Federal and/or state law enforcement should get to the bottom of this, requiring both parties to the conversation, and any witnesses, to preserve evidence. Stephen I. Vladeck, an election law guru and University of Texas law professor, tells me, “At least as relayed in the Post story, Sen. Graham appears to have been attempting to convince Secretary Raffensperger to alter the valid results of Georgia’s election — in a manner that may run afoul of numerous provisions of Georgia election law.” He adds, “At the very least, it’s a serious matter that might warrant further investigation — and that is grossly unbecoming of any United States senator, let alone the chairman of the Senate Judiciary Committee.”
Depending on the facts — and we do not definitively know what occurred — any number of laws might be implicated.
Federal law (18 U.S.C. Section 242) provides: “Whoever, under color of any law, statute, ordinance, regulation, or custom, willfully subjects any person in any State, Territory, Commonwealth, Possession, or District to the deprivation of any rights, privileges, or immunities secured or protected by the Constitution or laws of the United States shall be fined under this title or imprisoned not more than one year, or both.” In addition, 18 U.S.C. 1038(c) states that it is a crime to conspire to violate voting rights.
There are also state laws that may be relevant. Georgia law GA Code § 21-2-604 (2016) provides:
(a) (1) A person commits the offense of criminal solicitation to commit election fraud in the first degree when, with intent that another person engage in conduct constituting a felony under this article, he or she solicits, requests, commands, importunes, or otherwise attempts to cause the other person to engage in such conduct.(2) A person commits the offense of criminal solicitation to commit election fraud in the second degree when, with intent that another person engage in conduct constituting a misdemeanor under this article, he or she solicits, requests, commands, importunes, or otherwise attempts to cause the other person to engage in such conduct.
The underlying felony at issue could be one of many actions that would in essence misrepresent or falsify a vote count.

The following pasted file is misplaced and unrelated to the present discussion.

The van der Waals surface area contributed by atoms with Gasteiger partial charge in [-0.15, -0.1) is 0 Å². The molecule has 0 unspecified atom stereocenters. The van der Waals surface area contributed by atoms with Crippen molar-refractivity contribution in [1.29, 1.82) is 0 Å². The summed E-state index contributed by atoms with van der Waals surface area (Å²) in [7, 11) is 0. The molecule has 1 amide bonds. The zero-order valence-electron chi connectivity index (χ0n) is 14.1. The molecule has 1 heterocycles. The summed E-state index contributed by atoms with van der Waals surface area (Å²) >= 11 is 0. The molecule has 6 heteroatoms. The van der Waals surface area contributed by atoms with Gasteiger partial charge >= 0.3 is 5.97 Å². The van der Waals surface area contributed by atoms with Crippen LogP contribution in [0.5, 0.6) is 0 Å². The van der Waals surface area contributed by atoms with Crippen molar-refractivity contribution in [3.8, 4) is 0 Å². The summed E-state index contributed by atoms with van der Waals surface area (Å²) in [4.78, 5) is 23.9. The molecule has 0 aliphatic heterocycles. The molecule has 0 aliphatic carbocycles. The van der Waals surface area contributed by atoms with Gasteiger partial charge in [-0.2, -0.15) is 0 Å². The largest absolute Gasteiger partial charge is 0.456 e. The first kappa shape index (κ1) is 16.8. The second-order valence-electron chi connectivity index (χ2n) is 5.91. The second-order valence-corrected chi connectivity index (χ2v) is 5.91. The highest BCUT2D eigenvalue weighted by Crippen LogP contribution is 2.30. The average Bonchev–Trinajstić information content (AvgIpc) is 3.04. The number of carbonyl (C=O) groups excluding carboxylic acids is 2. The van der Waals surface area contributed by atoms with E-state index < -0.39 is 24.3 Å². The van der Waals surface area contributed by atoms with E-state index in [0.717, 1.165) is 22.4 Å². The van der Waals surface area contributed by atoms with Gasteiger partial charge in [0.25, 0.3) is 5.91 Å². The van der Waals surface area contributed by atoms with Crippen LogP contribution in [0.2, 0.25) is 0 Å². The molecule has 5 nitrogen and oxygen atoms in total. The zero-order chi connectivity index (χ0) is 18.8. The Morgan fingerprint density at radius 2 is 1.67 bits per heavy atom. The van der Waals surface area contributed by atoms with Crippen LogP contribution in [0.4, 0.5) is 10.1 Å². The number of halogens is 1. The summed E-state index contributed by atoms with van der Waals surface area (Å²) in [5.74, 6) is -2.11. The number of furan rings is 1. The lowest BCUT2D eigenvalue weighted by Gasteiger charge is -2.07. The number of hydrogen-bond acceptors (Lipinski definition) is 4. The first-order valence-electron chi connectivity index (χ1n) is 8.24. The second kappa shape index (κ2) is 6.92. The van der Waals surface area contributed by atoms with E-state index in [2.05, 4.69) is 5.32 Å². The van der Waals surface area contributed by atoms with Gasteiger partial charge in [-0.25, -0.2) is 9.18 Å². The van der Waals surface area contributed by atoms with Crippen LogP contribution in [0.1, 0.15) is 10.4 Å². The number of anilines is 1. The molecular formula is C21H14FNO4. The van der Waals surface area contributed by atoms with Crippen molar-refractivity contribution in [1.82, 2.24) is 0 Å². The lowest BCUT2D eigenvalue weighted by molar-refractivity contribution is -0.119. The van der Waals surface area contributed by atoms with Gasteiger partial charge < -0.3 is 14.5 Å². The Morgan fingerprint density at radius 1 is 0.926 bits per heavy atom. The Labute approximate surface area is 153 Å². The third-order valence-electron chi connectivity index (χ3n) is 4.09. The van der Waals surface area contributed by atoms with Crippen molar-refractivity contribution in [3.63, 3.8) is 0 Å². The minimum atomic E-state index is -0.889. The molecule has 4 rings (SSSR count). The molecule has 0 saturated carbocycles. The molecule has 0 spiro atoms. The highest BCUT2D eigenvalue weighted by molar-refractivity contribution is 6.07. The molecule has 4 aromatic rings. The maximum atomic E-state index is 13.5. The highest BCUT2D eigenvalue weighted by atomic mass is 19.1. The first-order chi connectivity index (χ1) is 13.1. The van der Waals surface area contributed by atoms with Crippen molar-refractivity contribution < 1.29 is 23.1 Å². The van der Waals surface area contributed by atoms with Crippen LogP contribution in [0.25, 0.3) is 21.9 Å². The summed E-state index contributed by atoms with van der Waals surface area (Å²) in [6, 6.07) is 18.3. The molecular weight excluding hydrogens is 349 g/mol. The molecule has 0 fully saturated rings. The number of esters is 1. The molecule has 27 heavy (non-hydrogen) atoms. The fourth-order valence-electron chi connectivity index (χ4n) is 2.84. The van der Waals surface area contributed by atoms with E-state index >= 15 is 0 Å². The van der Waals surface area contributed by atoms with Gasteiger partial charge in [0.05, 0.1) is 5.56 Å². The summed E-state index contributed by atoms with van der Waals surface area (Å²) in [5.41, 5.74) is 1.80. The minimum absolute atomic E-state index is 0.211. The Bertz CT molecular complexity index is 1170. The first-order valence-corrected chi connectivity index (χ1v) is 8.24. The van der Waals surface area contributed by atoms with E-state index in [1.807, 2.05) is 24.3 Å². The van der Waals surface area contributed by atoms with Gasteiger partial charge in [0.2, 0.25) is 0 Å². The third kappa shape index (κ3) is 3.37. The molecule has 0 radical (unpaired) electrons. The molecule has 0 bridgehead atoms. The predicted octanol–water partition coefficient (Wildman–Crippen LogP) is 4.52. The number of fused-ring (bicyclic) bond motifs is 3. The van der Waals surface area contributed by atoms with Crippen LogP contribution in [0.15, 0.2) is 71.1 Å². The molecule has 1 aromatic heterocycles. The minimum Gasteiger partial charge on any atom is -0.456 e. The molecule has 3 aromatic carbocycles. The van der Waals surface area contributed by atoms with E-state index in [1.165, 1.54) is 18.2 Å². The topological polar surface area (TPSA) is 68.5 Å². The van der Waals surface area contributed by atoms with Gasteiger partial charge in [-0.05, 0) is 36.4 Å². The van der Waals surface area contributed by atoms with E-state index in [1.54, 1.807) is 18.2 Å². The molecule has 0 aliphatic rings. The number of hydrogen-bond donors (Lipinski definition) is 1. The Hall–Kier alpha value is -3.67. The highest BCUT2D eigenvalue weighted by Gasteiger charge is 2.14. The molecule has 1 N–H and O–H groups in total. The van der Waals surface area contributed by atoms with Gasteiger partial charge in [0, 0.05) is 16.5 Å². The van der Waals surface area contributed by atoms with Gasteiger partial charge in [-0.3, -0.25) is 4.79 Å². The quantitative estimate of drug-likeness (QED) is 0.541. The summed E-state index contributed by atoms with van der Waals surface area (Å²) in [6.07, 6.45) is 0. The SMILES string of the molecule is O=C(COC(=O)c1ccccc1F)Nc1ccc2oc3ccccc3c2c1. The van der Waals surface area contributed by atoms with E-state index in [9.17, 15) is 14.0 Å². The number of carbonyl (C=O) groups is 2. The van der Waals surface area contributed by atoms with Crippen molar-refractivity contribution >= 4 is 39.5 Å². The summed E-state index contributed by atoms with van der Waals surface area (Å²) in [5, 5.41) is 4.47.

There is also a Georgia law, GA Code § 21-2-597 (2016), that provides: “Any person who intentionally interferes with, hinders, or delays or attempts to interfere with, hinder, or delay any other person in the performance of any act or duty authorized or imposed by this chapter shall be guilty of a misdemeanor.”
The alleged behavior is serious, unseemly and raises legitimate questions. Whether or not any of these or other laws were broken must be investigated, but Graham’s actions have called into question his willingness to uphold the sanctity of elections.
“For the chairman of the Senate committee charged with oversight of our legal system to have reportedly suggested that an election official toss out large numbers of legal ballots from American voters is appalling,” says Citizens for Responsibility and Ethics in Washington Executive Director Noah Bookbinder. “Not only is it wrong for Sen. Graham to apparently contemplate illegal behavior, but his suggestion undermines the integrity of our elections and the faith of the American people in our democracy.” He alleges, “Under the guise of rooting out election fraud, it looks like Graham is suggesting committing it. That is unacceptable, and Sen. Graham should step down from his chairmanship immediately.”
Democrats, including lawyer Marc E. Elias, who has batted down Trump’s serial, baseless lawsuits, called for an ethics investigation.
What we do know is the Republicans’ lack of respect for election results, and willingness to propound all sorts of far-fetched conspiracy theories, have already seriously undermined trust in the election and whipped their base up into a fury. It’s time to stop. The election is over.